In developing therapeutic agents for COVID-19, researchers learned from the lessons of past viruses, from HIV to Ebola to even flu, experts at an NIH webinar said.
Clinical agents in development for SARS-CoV-2 include antivirals and host targeted/immunomodulators, as well as neutralizing monoclonal antibodies. And randomized trials are still the best way to determine whether they work, experts said.
The Accelerating COVID-19 Therapeutic Interventions and Vaccines (ACTIV) series of trials are public-private partnerships. ACTIV-1 studies host-targeted immune modulators, ACTIV-2 and ACTIV-3 concentrates on neutralizing antibodies and oral antivirals, ACTIV-4 targets anticoagulants and antiplatelet drugs, and ACTIV-5 (the “Big Effect Trial”), a phase II proof of concept study looks at “multiple promising treatments.”
But antivirals are still desperately needed, as only remdesivir (Veklury) has been approved by the FDA to treat COVID-19.
Anthony Fauci, MD, director of the National Institute of Allergy and Infectious Diseases (NIAID), discussed prior experience in studying the replication cycle for the HIV virus. He added that discovering “all vulnerable points of intervention” eventually led to a host of antiretroviral therapies against the disease, including nucleoside/nucleotide reverse transcriptase inhibitors, non-nucleoside reverse transcriptase inhibitors, and integrase inhibitors.
While acknowledging that chronic HIV infection was different from acute infection with SARS-CoV-2, he said the replication cycle was comparable and each virus can “provide vulnerable targets in the replication cycle” for which to develop drugs.
Fauci also reviewed the “windows of opportunity” to treat SARS-CoV-2, noting that treatment appears most effective during a patient’s pre-symptomatic period.
“A lot of emphasis has been put on monoclonal antibodies, which are in various levels of clinical trials,” he said.
NIH researchers gave an overview of SARS-CoV-2 antibody trials currently in progress, noting that both the cocktails from Eli Lilly and Regeneron have shown effectiveness in treating viral load and symptoms in non-hospitalized patients. While Regeneron’s product trended towards reducing medical visits, Eli Lilly’s product was unlikely to help hospitalized COVID-19 patients recover from this advanced stage of their disease. Eli Lilly recently announced that its monoclonal antibody trial was on hold.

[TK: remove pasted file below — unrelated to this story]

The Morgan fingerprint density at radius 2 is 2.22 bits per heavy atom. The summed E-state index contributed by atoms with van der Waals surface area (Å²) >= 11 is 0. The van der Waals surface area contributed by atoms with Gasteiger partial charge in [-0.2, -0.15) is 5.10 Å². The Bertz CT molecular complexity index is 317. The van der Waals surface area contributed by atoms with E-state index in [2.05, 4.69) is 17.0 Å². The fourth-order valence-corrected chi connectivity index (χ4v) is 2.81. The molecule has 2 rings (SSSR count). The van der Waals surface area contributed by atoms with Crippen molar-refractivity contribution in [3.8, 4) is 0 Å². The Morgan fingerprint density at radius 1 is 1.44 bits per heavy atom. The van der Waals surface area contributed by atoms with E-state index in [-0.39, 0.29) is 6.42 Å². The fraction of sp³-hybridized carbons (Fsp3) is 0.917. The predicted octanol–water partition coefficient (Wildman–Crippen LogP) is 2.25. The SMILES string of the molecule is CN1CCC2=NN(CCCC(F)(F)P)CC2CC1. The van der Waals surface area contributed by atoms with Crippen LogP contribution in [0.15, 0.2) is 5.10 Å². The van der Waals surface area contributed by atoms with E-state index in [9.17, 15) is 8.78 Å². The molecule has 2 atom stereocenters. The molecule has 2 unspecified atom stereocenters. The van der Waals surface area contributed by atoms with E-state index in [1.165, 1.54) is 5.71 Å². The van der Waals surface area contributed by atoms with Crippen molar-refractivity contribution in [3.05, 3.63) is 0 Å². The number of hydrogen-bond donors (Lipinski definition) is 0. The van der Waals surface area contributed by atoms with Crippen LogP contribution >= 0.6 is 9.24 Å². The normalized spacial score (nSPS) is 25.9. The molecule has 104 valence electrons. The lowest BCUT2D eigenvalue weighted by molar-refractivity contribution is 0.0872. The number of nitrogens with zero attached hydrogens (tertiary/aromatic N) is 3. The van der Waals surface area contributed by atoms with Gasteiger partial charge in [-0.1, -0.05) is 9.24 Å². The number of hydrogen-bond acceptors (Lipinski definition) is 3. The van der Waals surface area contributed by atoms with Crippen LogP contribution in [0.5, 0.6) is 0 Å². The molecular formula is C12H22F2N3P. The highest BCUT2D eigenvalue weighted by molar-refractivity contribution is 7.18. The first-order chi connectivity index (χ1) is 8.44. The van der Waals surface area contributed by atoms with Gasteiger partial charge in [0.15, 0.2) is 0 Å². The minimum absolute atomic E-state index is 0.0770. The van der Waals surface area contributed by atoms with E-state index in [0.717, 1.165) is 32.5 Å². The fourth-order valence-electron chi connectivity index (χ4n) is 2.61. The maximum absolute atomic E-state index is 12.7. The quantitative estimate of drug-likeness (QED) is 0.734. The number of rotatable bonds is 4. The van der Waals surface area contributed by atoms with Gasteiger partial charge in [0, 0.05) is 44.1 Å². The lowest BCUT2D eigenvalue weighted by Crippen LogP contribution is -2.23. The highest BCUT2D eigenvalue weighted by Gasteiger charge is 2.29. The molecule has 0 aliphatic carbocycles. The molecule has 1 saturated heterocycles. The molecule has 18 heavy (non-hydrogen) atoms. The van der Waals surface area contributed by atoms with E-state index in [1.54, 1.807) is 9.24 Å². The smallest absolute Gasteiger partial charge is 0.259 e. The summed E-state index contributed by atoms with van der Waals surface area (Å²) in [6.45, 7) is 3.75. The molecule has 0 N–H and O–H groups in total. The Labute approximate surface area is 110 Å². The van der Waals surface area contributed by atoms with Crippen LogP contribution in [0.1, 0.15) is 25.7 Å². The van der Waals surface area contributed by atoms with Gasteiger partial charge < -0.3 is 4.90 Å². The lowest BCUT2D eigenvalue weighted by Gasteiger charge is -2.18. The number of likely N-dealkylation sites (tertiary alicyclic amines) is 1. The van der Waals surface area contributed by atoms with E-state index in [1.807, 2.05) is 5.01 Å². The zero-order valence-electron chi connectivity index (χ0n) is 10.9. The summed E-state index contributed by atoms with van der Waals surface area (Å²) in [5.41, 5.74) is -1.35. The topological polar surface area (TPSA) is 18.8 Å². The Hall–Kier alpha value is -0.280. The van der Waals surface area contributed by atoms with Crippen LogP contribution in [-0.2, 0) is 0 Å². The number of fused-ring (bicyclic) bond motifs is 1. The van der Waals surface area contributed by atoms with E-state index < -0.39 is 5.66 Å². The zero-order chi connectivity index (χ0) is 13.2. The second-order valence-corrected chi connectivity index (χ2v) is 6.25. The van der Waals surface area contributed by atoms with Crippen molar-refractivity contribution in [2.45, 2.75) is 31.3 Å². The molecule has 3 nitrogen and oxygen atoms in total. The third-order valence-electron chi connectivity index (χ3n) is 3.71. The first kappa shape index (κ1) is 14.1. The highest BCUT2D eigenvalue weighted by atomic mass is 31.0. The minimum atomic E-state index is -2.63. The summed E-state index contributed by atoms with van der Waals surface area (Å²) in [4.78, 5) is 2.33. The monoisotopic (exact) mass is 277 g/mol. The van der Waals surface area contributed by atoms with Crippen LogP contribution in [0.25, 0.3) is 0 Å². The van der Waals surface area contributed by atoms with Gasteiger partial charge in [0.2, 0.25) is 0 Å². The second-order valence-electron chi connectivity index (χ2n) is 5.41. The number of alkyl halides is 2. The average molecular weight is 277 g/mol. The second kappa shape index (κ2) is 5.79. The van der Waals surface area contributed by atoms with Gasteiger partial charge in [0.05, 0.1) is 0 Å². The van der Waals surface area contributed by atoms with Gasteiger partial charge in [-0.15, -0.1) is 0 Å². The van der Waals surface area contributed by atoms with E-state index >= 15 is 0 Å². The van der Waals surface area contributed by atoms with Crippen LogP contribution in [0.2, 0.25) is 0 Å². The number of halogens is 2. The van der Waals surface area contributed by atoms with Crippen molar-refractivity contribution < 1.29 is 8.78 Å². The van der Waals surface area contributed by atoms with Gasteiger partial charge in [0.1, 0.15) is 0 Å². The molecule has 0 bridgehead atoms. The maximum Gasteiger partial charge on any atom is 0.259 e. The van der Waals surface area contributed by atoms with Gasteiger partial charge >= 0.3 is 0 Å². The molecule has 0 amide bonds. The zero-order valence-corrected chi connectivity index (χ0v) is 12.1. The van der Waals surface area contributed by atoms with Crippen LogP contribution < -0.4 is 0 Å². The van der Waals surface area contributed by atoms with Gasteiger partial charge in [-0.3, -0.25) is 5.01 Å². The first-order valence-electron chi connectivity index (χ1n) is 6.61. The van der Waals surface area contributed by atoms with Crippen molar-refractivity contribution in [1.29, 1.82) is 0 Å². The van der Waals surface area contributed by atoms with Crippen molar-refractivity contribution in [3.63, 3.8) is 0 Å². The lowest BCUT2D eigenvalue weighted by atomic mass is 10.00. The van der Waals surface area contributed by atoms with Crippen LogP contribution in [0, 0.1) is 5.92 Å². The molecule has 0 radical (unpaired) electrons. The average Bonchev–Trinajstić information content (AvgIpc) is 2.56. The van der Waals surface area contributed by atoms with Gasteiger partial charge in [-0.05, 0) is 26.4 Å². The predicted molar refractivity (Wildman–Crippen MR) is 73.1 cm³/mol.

Fauci also emphasized the importance of conducting randomized clinical trials during COVID-19, saying “the core principles of science and ethics in conducting research during an epidemic does not change.”
“This was shown very clearly during the Ebola outbreak in Africa with the PALM trial, which examined several Ebola therapies,” he said. Among these were Regeneron’s recently approved monoclonal antibody cocktail, and the then-investigational antiviral remdesivir.
Hilary Marston, MD, also of NIAID, also noted the importance of generating data in clinical trials during outbreaks, noting that researchers have made “significant strides in this area.”
“It’s not only ethical, but preferable to conduct randomized trials in the midst of outbreaks,” Marston said.
She explained that at the beginning of outbreaks, researchers generally start with non-specific treatments like interferon, “but as we go on, we have things far more targeted.”
“It’s helpful to have adaptive designs into which we can feed additional agents as the outbreak goes on,” she said, adding that it “gives us the most interpretable evidence about safety and efficacy of drugs in order to benefit patients of the future.”
Indeed, this approach seems fairly new, as it was not generally used in the 2009 H1N1 influenza pandemic, said Frederick Hayden, MD, of the University of Virginia in Charlottesville.
“One of the problems of the 2009 pandemic response was that there were no robust clinical trials completed. We didn’t learn anything new in terms of how to treat severe influenza infections,” he said.
Hayden added that some efforts were put in place, but there were practical problems, such as that the researchers were unable to enroll sufficient numbers of subjects.
Molly Walker is an associate editor, who covers infectious diseases for MedPage Today. She has a passion for evidence, data and public health. Follow
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